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PROFESSIONAL OBSERVATION FORM
 Start Date: 03.28.18 Name: Savage Operation: SAC
 Drainage/Route:  Independence/Keystone/Parker/Milligan Gulches Observed Terrain:  6000-8500', all aspects Zone/Region:  Wood River Valley
WEATHER OBSERVATIONS
 HN24: 0 HST: 0-120cm Sky: CLR Precip: Temps: 20s F
 Ridgeline Wind: Strong and Gusty from the NW
 Blowing Snow: None Snow Available for Transport: None
 Comments: Hard to stand up on the ridges at times (due to wind). Not moving much snow though - it rained enough to at least 8500' in this area on 3/22 to lock down the snow from the March storm. The only snow blowing around was the skiff from the past couple days.
AVALANCHE OBSERVATIONS
None Reported
 Comments: No new observations, but some of the Parker and Keystone slides were 800-1000' wide and not the 100-300' that I guessed from looking at them from Baldy. They wrapped abound the cirques, so large portions of the crowns were hidden from that vantage point. Several reported D2 slides are actually D3 events.
SNOWPACK OBSERVATIONS
 HS: Will attach crown profile in Keystone Gulch: 100-110cm at upper portion of crown near 8150', quickly tapered to 40-70cm by 7800'.  
 Upper Pack: March storms. Rain crust on top 5-15cm, then dry DF or RG. 
 Middle Pack: mostly P RG from March storms...weird mess below about 7900'. 
 Lower Pack: FC and crusts, then knife hard frozen DH and melt freeze to ground  
AVALANCHE PROBLEM ASSESSMENT
Avalanche Characteristics
Character/Avalanche Problem:
Persistent Slab

Layer/Depth:
70cm

Likelihood of Triggering
Sensitivity:
Not Observed

Spatial Distribution:

Terrain
  Primary Concern Comments: Thinking stubborn to unreactive around 8100'. Dormant or done below about 7800' in this area.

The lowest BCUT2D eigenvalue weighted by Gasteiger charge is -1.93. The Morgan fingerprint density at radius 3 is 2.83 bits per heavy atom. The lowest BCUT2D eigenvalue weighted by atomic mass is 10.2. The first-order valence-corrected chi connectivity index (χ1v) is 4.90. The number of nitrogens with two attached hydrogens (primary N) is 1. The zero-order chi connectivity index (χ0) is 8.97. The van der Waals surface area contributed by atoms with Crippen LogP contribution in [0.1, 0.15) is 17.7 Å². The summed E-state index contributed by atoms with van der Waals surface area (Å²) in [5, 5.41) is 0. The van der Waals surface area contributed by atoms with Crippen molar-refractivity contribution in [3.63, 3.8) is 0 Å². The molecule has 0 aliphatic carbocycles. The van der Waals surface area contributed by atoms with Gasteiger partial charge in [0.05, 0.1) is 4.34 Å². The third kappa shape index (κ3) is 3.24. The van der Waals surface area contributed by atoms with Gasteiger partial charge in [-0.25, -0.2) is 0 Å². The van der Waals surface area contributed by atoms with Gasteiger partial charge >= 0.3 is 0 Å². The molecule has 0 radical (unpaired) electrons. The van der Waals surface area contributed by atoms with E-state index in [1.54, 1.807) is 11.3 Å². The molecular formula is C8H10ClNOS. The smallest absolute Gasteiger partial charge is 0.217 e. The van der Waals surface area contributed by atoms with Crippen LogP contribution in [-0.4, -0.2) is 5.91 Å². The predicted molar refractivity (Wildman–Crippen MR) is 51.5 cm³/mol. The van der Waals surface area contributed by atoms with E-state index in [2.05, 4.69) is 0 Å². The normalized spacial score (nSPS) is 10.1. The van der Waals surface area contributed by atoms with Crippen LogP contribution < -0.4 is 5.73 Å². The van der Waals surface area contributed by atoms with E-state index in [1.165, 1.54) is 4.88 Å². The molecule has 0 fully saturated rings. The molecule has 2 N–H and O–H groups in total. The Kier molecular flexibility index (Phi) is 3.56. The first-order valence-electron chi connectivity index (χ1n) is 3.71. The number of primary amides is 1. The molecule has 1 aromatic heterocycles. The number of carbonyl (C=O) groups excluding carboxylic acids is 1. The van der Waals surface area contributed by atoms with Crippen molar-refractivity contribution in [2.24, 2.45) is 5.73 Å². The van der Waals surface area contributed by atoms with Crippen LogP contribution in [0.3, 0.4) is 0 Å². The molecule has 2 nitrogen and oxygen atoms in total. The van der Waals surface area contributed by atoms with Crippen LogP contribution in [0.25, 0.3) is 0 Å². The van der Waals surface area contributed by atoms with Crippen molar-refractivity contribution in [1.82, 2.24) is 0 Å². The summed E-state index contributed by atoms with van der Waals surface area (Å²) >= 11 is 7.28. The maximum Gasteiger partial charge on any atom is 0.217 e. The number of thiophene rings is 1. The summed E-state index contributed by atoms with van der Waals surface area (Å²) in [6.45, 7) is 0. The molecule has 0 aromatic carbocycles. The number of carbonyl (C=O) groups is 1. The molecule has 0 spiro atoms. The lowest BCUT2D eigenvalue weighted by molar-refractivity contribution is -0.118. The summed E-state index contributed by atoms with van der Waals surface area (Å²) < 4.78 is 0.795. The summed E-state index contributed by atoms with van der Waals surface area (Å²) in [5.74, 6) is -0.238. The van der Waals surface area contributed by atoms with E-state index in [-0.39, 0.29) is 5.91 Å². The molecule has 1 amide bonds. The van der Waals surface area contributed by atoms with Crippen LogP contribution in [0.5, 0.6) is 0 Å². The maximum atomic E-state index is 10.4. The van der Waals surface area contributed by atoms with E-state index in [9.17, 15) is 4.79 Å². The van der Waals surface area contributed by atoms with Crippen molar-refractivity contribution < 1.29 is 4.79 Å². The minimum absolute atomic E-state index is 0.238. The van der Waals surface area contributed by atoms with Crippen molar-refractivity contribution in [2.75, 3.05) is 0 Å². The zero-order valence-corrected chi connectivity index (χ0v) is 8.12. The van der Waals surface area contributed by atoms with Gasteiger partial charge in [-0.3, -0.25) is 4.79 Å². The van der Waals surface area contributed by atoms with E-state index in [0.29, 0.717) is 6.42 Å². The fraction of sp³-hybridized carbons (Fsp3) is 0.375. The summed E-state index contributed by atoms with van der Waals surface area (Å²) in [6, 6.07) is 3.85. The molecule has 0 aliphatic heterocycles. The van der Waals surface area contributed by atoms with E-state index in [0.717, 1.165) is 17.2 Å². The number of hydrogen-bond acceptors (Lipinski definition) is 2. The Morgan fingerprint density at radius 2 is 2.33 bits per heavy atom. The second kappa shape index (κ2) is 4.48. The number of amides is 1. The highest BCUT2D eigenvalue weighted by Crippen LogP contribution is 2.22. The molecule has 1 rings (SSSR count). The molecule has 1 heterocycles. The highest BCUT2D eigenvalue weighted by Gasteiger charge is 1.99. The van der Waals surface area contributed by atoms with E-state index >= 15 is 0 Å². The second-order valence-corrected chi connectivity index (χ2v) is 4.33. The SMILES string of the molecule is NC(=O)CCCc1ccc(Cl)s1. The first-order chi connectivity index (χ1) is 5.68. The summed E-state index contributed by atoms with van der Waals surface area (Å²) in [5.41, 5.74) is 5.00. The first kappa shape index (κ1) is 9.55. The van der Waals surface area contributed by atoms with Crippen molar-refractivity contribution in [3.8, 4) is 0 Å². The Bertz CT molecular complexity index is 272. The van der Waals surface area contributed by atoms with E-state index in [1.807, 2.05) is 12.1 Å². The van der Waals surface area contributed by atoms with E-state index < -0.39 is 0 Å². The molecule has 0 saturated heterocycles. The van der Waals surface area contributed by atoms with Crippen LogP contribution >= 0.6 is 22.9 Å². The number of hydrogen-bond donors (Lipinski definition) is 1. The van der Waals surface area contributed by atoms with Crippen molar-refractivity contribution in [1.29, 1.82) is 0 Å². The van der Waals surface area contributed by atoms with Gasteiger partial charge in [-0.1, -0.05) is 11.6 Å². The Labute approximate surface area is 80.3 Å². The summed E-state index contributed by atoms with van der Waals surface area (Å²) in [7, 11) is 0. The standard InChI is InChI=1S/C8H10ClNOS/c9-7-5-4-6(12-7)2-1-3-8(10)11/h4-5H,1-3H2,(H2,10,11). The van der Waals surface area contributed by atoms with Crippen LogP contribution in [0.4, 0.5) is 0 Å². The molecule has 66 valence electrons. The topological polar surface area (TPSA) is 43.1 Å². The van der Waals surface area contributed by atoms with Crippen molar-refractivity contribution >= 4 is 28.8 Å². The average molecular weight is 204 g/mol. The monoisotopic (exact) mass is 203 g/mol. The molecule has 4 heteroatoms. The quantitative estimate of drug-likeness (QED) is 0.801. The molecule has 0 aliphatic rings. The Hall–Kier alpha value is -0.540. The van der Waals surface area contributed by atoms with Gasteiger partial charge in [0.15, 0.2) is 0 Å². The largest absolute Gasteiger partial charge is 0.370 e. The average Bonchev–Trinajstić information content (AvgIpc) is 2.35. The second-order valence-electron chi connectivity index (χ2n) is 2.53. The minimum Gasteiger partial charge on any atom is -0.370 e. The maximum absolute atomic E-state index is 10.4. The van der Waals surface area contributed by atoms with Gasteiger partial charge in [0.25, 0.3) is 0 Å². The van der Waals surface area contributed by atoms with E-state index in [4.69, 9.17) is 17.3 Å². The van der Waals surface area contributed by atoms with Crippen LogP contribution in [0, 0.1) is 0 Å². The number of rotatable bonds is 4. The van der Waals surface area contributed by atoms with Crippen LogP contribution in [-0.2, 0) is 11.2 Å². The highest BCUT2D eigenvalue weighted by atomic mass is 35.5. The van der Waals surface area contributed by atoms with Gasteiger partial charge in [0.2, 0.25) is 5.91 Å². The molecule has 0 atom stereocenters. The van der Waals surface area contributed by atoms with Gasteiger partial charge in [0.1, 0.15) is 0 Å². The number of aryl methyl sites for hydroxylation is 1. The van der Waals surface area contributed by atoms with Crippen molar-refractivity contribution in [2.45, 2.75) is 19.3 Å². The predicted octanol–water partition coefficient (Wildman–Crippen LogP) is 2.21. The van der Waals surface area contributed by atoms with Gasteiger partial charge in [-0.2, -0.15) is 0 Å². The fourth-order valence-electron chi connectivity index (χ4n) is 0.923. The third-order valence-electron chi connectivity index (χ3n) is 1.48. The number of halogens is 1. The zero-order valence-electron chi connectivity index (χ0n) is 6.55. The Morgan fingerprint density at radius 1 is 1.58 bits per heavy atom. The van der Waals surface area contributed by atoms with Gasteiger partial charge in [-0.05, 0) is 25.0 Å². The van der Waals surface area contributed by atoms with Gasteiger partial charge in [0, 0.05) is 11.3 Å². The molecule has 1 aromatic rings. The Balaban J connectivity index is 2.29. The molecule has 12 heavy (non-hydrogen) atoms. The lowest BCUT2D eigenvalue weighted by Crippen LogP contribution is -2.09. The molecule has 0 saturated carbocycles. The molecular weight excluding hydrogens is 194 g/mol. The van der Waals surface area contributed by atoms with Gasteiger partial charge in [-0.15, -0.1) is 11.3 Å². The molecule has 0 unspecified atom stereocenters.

Comments: No wet loose issues due to strong winds today. No wind slabs to worry about below the 3/22 rain line (at least 8500' in this area). Persistent slab: All the 3/22 activity near 8000' appeared to happen when the rain line rose at the tail end of the storm. The wet surface has frozen and it's been 5 days since the storm/wind-loading event, so stability is better. I felt OK booting down a 33-40* slope above the crown line...but I wouldn't have wanted to boot down that slope if the steeper part below hadn't already released.
STABILITY TESTS
 Stability Test Results:
SNOW STABILITY
 Snow Stability Rating for your observed area: Good Confidence: MODERATE Trend:
 Comments (aspects and elevations of instability, etc): Bomber stability on SW-S-SE slopes, no chance of avalanches (they are dirt or very thin). Very good stability on all slopes below about 7800'. I don't fully trust W-NW-N-NE-E aspects above about 8000' in this area (due to persistent slab problem) - slab is about 70cm thick and weak layer remains ugly.
BOTTOM LINE
 Comments: Persistent slab: All the 3/22 activity near 8000' appeared to happen when the rain line rose at the tail end of the storm. The wet surface has frozen and it's been 5 days since the storm/wind-loading event, so stability is better. I felt OK booting down a 33-40* slope above the crown line...but I wouldn't have wanted to boot down that slope if the steeper part below hadn't already released. A lot of paths ran on 3/22, and it's getting harder to trigger the ones that didn't. But I'm not ready to completely trust consequential 40* terrain in this area. Below about 7800', the slides were wet slabs, the snowpack has now frozen, and avalanches are very unlikely (and the skiing is brutal unless it's sunny/corn).
FILE ATTACHMENTS

180322_Keystone_crownprofile_failure layer removed.jpg
110cm total depth. Slide failed at layer that is excavated on left hand side.